7 ways to weight loss, even after menopause

If the usual advice worked for weight loss after menopause, baby boomer women wouldn’t be facing belly fat and bat wings. Without realizing it most boomers are following a fat belly formula instead of the flat belly formula they want. The old advice to move more, eat less, can and does actually backfire.

Instead, I advise my clients to reduce exercise, eat more, and stress best (yes, not less, but best) and the results are balanced hormones that make weight loss possible. If you focus on improving your internal environment, your external environment can’t help but come along for the ride.

These seven ways to weight loss after menopause are not random. They each impact the next. You don’t have to go for them all at once. These seven components have helped my midlife clients finally lose weight and feel great. Hint: the feel great happens first. It’s your sign you’re shifting that internal environment. Do not let the scale predict your happiness.

1. Get more of the right food

Eat more vegetables. Eat more fat. Eat more high fiber foods. If you’re a woman, be sure you’re getting adequate protein at each of three meals. Whether you choose to eat vegan or Paleo or some “flexitarian” style in between, protein will preserve your lean muscle tissue. Eliminate or severely reduce your intake of sugar and simple carbohydrates. Yes, you wine drinker, that’s you. Assess your own daily nutrition for the area where you could improve.

2. Exercise less and with more purpose

While we’ve been messaged by media and the old (yes, old and incorrect) “calories in-calories out” equation to think that the more exercise we have the better, if you’re doing it and it’s not working, stop! Fewer minutes and miles flipped for every exercise session assigned a specific goal could mean your exercise takes as little as 10 or 20 minutes a day. Focus on moving more all day every day. That is, take the stairs and get up frequently from your chair if you sit at work. This all counts, more we’re finding, than that 30 or 60 minutes at the gym that makes you exhausted or sends you to the kitchen immediately after where you overcompensate.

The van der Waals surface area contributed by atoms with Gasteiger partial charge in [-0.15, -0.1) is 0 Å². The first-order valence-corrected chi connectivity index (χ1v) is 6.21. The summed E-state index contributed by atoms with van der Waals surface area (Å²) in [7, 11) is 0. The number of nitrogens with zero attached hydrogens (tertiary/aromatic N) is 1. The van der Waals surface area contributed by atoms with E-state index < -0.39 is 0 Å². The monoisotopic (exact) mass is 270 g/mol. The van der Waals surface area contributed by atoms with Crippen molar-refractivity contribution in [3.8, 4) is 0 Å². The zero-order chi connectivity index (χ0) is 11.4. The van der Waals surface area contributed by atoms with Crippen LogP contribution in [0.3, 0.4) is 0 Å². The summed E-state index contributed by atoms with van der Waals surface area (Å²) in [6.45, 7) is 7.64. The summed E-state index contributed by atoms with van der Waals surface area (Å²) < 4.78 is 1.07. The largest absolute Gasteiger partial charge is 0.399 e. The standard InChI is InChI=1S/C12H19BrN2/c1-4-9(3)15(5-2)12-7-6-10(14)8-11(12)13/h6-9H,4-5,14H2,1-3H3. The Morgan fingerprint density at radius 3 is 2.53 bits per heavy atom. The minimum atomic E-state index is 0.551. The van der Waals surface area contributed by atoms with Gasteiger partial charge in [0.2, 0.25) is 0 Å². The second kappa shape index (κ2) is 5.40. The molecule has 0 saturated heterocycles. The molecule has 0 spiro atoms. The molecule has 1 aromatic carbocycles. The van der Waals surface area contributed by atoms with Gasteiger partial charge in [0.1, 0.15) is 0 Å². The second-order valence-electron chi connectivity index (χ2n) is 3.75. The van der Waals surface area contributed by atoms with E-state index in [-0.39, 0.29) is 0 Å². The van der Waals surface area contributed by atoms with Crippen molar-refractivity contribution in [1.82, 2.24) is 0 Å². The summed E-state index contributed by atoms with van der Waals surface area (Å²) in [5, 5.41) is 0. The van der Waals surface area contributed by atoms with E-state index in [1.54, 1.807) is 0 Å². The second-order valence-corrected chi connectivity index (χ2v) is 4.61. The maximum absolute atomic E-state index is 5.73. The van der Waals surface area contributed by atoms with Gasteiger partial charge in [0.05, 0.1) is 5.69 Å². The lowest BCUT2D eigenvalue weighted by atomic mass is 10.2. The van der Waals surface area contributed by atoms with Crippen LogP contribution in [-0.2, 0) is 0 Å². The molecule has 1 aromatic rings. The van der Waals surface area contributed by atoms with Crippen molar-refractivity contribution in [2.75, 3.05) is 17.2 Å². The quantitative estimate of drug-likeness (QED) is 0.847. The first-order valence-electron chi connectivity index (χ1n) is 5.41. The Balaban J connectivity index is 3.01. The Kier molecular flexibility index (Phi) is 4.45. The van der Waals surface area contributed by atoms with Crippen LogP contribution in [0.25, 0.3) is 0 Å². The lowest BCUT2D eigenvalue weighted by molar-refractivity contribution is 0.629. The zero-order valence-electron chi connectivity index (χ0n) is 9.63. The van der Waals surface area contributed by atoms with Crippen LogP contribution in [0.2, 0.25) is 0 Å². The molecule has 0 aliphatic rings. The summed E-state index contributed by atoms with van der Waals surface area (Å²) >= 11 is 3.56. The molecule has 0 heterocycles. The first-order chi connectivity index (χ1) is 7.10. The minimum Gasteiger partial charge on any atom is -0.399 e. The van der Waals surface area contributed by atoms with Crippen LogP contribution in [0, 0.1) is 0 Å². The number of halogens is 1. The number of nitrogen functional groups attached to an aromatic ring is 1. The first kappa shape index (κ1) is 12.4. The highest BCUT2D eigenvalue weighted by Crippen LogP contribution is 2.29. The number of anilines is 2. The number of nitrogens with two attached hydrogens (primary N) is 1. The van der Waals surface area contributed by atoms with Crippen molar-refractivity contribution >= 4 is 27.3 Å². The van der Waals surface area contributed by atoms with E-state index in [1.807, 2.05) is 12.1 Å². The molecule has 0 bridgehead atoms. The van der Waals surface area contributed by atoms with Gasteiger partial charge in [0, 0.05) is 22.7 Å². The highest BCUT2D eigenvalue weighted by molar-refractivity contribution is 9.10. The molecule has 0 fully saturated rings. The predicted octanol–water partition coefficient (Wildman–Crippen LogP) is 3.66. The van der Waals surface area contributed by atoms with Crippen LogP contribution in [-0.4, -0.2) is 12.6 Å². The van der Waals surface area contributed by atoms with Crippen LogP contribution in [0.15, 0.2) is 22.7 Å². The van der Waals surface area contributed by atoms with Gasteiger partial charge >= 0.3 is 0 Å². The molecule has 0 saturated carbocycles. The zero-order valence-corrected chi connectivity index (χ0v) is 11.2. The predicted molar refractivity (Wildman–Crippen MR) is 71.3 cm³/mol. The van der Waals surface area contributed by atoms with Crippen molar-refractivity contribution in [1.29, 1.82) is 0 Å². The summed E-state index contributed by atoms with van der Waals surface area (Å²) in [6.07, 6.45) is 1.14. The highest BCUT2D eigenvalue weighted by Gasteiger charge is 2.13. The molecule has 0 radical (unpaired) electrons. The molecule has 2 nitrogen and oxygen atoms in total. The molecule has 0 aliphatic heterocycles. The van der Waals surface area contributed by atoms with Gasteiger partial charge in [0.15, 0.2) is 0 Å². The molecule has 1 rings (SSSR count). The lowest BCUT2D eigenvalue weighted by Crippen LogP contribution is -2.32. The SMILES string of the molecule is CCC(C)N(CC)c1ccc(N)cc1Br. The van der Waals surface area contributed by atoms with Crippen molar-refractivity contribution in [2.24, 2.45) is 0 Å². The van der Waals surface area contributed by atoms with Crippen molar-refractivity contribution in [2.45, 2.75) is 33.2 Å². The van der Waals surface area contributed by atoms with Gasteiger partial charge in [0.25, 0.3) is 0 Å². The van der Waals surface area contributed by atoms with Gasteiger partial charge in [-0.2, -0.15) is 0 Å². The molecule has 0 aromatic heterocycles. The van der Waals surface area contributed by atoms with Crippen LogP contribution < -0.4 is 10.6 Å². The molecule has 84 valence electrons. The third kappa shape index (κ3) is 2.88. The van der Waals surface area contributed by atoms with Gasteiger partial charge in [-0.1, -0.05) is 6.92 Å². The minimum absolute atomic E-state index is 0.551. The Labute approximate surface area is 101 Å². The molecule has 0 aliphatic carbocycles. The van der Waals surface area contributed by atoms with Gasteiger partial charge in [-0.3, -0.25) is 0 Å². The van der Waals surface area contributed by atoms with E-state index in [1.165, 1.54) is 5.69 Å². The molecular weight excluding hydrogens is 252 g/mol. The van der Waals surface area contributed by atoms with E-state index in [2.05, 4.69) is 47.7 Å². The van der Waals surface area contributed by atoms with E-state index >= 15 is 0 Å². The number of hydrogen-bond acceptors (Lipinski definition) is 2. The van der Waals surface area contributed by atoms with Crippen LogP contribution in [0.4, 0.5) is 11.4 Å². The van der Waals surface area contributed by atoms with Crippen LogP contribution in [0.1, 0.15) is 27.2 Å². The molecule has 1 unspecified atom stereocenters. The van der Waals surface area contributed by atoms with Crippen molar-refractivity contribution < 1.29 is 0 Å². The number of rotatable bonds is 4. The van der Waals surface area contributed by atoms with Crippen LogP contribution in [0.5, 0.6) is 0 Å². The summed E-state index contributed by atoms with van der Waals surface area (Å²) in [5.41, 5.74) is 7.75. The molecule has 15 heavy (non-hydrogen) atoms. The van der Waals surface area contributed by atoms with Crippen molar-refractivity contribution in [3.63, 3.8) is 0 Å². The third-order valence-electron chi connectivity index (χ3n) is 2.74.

3. Best your stress

It’s not going to go away as long as you have a heart rate. Learn to harness the power of your stress and the stress hormone cortisol. It is after all, also the energy hormone. Exercise early when cortisol is highest. Allow yourself to chill in the evening when stress hormones should be coming down. Embrace the idea that stress is a natural part of a meaningful life. If you have family and friends and events you love and look forward to stress is coming to the party, so you may as well invite it.

4. Sleep deep

When you sleep well you give your body the hormones it needs to be at it’s best and you also decrease the potential hormone imbalance that happens when you’re deprived. Get into a wake up routine and establish nighttime hygiene that you follow like clockwork. That means, no more sleeping in and no more staying up if your eyelids are drooping. Listen to your body telling you what it needs at night, and override that impulse to push snooze in the morning. The sooner you establish a balanced hormones that control your optimal weight. To be sure, check your signs and symptoms of hormone habit of rise and shine, you will.